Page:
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Anyone who has tried this yet ? Seems you regular HD has more space on it then they say it does. As reported by Slashdot. Links: Slashdot The Inquirer By ...
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  1. #1
    Linux Enthusiast Opnosforatou's Avatar
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    Unused space on hard drives recovered?


    Anyone who has tried this yet ?

    Seems you regular HD has more space on it then they say it does.
    As reported by Slashdot.

    Links:

    Slashdot
    The Inquirer


    By INQUIRER staff: Tuesday 09 March 2004, 14:33
    READER WILEY SILER has sent us a method which he said was discovered by Scott Komblue and documented by himself which they claim can recover unused areas of the hard drive in the form of hidden partitions.

    We haven't tried this here at the INQUIRER, and would caution readers that messing with your hard drive is done at your own peril and very likely breaches your warranty. Here is what Wiley and Scott did.

    * UPDATE Does this work? We're not going to try it on our own machine thank you very much. Instead, we're waiting for a call from a hard drive company so we can get its take on these claims.

    ** UPDATE II A representative for large hard drive distributor Bell Micro said: "This is NOT undocumented and we have done this in the past to load an image of the original installation of the software. When the client corrupted the o/s we had a boot floppy thatopened the unseen partition and copied it to the active or seen partition. It is a not a new feature or discovery. We use it ourselves without any qualms".

    *** UPDATE III See the letters column today
    Check Inquirer link for full article.


    [Update 1]

    It seems that it is too good to be true. Here is a reaction from a reader:

    Hi Mike,

    About the "recover unused space on your drive" article:

    Working for a data-recovery company I know a thing or two about harddisks....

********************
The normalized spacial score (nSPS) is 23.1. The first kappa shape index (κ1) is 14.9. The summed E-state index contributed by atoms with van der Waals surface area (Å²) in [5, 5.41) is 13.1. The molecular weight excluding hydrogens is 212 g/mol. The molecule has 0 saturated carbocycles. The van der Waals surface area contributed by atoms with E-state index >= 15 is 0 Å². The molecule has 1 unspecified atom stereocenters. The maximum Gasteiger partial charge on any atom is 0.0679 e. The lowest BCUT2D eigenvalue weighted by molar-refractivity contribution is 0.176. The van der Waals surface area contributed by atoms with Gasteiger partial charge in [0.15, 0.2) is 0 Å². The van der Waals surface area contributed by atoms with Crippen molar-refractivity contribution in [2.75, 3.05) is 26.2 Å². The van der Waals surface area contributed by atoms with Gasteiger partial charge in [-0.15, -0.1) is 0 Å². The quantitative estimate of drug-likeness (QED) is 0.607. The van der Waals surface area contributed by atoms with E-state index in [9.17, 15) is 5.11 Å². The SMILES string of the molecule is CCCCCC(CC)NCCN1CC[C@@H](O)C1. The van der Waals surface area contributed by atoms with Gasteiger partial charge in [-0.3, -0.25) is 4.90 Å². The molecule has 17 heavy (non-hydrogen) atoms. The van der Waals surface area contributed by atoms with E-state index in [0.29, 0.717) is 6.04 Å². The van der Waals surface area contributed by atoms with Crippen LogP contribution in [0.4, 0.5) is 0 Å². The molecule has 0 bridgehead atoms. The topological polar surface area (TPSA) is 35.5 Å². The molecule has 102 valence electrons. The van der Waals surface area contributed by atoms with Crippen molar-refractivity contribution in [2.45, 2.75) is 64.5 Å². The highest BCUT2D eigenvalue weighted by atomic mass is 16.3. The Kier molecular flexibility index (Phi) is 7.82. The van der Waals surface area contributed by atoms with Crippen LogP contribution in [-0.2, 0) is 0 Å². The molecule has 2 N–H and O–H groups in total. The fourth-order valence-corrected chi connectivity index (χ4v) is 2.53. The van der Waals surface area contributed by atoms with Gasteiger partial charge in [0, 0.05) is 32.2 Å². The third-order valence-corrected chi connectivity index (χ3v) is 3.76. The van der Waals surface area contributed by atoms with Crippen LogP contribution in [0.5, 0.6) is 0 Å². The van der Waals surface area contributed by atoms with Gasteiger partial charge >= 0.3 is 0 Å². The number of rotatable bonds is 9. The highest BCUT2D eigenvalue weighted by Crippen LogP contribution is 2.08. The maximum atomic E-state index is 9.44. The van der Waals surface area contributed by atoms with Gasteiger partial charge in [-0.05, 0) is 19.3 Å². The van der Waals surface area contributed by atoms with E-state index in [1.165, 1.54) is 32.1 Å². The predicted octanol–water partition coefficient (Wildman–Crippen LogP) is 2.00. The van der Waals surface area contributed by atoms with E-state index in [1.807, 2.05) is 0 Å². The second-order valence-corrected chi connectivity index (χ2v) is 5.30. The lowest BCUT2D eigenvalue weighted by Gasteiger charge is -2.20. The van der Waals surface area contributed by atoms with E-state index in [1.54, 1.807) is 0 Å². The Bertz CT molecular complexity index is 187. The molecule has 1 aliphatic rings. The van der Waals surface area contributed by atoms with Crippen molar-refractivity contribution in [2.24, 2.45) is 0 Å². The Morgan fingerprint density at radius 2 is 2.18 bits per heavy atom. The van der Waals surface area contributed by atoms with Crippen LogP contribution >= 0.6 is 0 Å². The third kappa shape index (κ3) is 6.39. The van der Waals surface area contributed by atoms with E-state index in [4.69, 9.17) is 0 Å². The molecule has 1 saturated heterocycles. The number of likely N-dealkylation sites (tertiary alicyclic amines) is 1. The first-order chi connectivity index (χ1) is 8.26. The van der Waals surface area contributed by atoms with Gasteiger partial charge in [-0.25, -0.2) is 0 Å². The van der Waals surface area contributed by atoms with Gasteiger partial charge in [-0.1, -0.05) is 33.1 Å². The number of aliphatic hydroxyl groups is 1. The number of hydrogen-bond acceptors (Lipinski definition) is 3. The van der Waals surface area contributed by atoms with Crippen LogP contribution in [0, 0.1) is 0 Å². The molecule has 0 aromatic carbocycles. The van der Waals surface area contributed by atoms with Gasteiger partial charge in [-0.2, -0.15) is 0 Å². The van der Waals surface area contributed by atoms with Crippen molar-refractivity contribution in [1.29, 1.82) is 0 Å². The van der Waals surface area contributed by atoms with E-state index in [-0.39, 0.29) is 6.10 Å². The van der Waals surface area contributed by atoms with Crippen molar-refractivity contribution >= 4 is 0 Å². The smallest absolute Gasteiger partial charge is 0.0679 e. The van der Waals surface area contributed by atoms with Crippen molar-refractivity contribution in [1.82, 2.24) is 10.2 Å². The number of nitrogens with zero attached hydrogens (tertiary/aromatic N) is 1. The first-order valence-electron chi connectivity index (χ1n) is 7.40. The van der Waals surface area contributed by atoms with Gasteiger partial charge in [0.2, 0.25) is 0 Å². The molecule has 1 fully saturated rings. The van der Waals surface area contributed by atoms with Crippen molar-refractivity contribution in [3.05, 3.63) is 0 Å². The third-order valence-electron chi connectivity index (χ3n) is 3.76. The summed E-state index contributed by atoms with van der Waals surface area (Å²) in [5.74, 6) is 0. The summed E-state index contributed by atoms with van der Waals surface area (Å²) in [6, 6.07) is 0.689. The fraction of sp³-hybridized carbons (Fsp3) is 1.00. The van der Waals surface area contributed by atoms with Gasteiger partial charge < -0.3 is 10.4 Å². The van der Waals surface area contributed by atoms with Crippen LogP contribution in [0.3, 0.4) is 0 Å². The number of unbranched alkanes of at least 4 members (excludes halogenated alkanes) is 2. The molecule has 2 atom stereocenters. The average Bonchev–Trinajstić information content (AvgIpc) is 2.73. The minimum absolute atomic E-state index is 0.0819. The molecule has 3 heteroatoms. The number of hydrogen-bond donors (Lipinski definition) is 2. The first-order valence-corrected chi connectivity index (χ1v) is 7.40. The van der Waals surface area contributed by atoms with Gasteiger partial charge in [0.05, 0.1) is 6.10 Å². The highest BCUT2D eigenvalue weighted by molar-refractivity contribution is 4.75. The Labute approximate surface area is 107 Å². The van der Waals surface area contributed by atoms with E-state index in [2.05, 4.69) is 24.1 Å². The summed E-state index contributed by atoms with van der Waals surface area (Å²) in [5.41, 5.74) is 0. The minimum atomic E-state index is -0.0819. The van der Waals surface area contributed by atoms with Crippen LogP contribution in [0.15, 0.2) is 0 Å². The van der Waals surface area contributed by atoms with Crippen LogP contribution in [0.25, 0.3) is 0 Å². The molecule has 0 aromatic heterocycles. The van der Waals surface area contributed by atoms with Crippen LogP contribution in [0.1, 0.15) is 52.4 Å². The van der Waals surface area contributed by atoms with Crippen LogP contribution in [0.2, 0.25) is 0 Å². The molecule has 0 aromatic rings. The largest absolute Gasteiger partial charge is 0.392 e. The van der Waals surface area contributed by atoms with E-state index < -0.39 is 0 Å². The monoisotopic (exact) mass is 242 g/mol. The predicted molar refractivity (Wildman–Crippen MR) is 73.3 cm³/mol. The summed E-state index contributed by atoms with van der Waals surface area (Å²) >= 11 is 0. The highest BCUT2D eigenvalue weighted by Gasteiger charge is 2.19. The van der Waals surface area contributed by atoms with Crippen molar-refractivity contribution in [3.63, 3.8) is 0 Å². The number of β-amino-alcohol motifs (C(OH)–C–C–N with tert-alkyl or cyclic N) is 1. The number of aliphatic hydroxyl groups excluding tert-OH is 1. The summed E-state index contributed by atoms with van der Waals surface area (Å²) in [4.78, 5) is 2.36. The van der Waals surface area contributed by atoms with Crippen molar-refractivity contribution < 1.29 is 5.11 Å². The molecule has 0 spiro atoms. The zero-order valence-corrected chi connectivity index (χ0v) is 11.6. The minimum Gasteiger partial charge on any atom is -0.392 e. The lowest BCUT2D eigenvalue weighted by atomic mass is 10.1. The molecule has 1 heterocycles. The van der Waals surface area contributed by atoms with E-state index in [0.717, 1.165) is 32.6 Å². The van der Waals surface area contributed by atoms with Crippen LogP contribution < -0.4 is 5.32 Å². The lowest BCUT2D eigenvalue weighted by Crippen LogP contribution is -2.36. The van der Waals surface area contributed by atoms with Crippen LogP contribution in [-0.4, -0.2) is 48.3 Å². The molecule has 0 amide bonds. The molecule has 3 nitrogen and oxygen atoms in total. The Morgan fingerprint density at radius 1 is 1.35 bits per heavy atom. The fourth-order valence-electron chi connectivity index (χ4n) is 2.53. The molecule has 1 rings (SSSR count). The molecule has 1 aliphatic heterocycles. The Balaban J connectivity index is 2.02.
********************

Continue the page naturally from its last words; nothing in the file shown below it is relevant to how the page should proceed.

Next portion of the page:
One is that if the vendors would be able to double the capacity for just about nothing, they would.

    All this probably does is to create an invailid partition table which ends up having:

    |...new partition.............................
    |old partition.................................|

    overlapping partitions. So writing either partition will corrupt the other. It probably so happens that whatever situation people tried it, it just so happened that the (quick) format of the "new" partition didn't corrupt the other partition to make it unbootable.

    And the 200G -> 510Gb "upgrade" probably has ended up with three overlapping partitions....

    Roger
    Source: http://www.theinquirer.net/?article=14608

    Anyone here have some ideas on this ????
    ---[ MS09-99896 - Vulnerability in All MS Windows OS ; Using Windows Could Allow Remote Code Execution. ]---
    Hardware: Asus P4P800, 1GB, P4-3Ghz, Asus V9950, Maxtor ATA HD\'s, 3Com GBit lan, Audigy ZS Plat.

  2. #2
    Linux Engineer kriss's Avatar
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    I read an article about it, explaining why it wasn't wise to do so, but it is in Norwegian, so I doubt any of you would have intrest in reading it. Anyways, it was basicly explaining that while a 80 gig harddisk might be identical to a 120 gig harddisk, it only met the quality requirements to 80 gig, and not 120. So I guess its not so smart to tamper with it.

    But if you do, tell us how it went

    Kriss

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